Quote by G. K. Chesterton
Quote by G. K. Chesterton

Materialism

The materialistic theory of history—that all politics and ethics are expressions of economics—is a fallacy. The truth is that the thing most present to the mind of man is not economic machinery but existence itself: the world in which he awakes each morning and the nature of his position in it. It all comes back to what a man feels when he looks forth from those windows we call eyes upon that strange vision we call the world.

People do not usually fight and die for money. Nero would have found no takers had he offered a thousand dollars to be eaten by lions. What truly matters to men is the meaning of life.

The Aztecs had their own style of worship
The Aztecs had their own style of worship

New Age

Now we are supposedly in a "New Age." But you become unnatural by worshipping nature. You become unmanly by worshipping man. Men grow more immoral and their immorality grows more indefensible. Men seek stranger sins or more startling obscenities to stimulate their jaded senses.

Syncretists preach that all religions are the same. The Theosophists built a pantheon for pantheists—a Parliament of Religions. Christians are welcome as long as they place Jesus no higher than Osiris, Attis, Mithras, Ammon, Apollo, Zeus, or Jupiter. To appear broadminded we are expected to boil down all religions, myths, and mysteries into a lukewarm liquid in a great pot of cosmopolitan corruption. The conscious cult of demons is also welcome by egalitarian society with its witchcraft and sexual rituals—hopefully without its human sacrifice.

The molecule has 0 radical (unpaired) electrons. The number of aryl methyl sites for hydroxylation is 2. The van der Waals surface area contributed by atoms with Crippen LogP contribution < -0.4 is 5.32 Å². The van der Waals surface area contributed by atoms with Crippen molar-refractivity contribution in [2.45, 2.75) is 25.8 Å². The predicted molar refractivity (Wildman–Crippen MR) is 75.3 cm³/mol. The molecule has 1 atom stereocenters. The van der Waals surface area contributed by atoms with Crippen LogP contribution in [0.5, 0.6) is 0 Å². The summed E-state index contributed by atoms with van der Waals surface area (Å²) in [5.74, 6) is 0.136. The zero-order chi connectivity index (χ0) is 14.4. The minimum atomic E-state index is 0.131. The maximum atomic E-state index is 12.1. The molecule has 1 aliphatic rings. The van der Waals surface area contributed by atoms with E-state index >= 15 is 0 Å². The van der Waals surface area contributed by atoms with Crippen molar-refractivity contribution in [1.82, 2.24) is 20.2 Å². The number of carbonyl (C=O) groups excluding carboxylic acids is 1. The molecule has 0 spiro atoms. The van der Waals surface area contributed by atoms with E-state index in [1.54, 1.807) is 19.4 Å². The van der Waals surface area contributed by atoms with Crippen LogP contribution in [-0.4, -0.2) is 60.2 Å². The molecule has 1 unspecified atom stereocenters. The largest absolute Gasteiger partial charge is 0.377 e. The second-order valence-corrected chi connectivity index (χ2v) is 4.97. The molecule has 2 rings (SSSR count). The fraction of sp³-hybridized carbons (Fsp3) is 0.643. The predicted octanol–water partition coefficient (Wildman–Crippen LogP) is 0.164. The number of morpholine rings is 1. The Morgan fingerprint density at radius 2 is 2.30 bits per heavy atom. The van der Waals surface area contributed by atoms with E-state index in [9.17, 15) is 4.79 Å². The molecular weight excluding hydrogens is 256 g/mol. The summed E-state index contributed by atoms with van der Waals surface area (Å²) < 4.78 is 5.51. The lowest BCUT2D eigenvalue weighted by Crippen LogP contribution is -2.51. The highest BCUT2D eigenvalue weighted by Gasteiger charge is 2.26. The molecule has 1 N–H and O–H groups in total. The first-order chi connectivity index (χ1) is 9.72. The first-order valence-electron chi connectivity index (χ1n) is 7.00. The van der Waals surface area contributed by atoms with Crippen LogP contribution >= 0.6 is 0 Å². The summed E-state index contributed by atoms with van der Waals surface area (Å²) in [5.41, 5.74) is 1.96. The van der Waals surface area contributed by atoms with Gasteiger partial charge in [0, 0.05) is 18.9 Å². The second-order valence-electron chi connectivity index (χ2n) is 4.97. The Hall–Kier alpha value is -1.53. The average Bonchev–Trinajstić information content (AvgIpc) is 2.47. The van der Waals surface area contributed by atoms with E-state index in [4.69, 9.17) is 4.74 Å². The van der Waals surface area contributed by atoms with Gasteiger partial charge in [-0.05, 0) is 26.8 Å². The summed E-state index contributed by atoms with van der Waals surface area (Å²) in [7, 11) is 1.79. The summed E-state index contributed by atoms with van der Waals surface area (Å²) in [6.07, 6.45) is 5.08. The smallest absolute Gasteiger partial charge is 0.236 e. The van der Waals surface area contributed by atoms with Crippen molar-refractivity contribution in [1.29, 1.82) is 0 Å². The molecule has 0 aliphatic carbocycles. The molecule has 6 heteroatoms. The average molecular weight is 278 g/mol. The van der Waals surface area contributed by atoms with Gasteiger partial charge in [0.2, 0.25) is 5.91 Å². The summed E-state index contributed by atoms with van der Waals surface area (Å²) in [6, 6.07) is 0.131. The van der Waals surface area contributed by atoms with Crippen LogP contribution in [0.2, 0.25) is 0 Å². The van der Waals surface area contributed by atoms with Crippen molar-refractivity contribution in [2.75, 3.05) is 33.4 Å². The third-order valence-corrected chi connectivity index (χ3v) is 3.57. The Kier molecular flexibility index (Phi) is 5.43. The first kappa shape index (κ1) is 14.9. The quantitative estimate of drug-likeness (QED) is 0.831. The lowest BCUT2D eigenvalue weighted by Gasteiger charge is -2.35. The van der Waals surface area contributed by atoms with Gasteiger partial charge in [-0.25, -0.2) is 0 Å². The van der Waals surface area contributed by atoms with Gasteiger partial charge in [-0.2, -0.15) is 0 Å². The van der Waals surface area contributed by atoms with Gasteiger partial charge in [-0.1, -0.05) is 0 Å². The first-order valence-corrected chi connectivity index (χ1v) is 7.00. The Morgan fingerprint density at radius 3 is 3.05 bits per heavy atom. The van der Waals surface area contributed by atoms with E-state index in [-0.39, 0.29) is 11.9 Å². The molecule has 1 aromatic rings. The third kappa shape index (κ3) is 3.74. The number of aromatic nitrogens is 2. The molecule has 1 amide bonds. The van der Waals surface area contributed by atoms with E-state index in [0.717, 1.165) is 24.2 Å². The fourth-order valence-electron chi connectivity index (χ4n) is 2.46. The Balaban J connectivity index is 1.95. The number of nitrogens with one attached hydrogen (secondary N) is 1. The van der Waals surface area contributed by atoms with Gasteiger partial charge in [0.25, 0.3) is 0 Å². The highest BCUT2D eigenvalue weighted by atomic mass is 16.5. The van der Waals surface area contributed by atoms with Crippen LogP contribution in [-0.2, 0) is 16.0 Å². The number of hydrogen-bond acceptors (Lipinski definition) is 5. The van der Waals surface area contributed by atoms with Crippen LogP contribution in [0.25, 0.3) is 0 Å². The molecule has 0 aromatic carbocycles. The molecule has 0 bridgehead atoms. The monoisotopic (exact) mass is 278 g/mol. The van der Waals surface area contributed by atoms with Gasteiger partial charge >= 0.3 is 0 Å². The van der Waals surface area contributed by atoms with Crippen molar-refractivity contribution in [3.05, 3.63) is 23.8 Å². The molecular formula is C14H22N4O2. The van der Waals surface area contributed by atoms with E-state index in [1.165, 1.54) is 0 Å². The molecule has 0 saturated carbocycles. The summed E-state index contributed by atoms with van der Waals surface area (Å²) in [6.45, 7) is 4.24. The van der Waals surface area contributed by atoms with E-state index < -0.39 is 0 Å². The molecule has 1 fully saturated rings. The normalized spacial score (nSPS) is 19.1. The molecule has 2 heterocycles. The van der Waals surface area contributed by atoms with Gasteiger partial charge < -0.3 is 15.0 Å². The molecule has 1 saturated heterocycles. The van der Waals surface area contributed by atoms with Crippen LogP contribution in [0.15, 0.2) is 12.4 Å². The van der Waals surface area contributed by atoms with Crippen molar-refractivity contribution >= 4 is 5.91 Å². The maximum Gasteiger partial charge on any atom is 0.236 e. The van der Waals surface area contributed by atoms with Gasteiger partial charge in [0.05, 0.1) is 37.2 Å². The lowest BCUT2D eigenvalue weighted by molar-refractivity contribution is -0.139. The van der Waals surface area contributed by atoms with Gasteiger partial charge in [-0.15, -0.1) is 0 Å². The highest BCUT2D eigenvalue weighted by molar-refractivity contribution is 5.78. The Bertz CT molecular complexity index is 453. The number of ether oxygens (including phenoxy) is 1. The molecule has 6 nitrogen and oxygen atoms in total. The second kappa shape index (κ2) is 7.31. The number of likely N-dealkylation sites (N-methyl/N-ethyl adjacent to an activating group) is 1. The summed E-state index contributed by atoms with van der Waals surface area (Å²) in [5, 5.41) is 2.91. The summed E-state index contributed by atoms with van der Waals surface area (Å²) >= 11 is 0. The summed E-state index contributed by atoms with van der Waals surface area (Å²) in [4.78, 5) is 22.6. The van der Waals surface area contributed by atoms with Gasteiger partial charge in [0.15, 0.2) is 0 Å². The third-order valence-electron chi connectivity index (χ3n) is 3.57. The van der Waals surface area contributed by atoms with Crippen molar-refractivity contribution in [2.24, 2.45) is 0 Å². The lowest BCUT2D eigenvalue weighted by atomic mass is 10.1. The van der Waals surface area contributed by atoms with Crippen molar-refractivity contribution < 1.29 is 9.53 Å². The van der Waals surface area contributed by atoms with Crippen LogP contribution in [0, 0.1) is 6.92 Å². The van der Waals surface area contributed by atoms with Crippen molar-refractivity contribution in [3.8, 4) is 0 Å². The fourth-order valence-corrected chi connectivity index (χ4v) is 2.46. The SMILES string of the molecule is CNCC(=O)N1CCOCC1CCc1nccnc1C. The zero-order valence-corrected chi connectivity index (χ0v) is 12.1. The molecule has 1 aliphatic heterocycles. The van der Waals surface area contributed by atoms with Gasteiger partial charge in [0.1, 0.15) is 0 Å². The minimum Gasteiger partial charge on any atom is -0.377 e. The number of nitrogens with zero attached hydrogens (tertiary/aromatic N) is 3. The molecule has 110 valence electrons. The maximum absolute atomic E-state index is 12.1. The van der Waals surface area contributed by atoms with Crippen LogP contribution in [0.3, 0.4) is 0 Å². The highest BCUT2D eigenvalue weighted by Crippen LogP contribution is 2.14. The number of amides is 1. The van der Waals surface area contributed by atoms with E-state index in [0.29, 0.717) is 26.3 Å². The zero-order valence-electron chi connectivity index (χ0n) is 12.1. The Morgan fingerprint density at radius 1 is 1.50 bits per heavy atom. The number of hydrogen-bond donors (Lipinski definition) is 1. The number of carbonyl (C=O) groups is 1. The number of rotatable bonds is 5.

There are people who say they don’t want faith, they only want to be “spiritual.” Perhaps they mean they want to be ghosts. Atheism is truly an abnormality because it denies what the subconscious knows to be true—that the world does have meaning and people do have a purpose.

Moses with the Ten Commandments
Moses with the Ten Commandments

The Jews

History throws a single, steady light on the Jews—their meaning and their mission. The Hebrews alone prohibited images of God and the God who did not have a statute—alone remained a Spirit. The Promised Land where the Hebrews were sent to live was a land of monsters and demon gods—Moloch, Dagon, Tanit, Baal, and Astarte. The Hebrews preserved the primary religion of all mankind. They were opposed by the power of demons.

As Rome came to an end it officially tolerated every form of worship. A group of unimportant people, including slaves and barbarians, began to teach a new religion of the one true God who had not suddenly appeared but who had been nearly forgotten by everyone except the Jews and who had now appeared as a man to spread the Good News about Redemption and Salvation. A new light shone in the world—the halo of hatred the Prince of this World has cast around the Church of God.

Quote from G K Chesterton
Quote from G K Chesterton

A Cave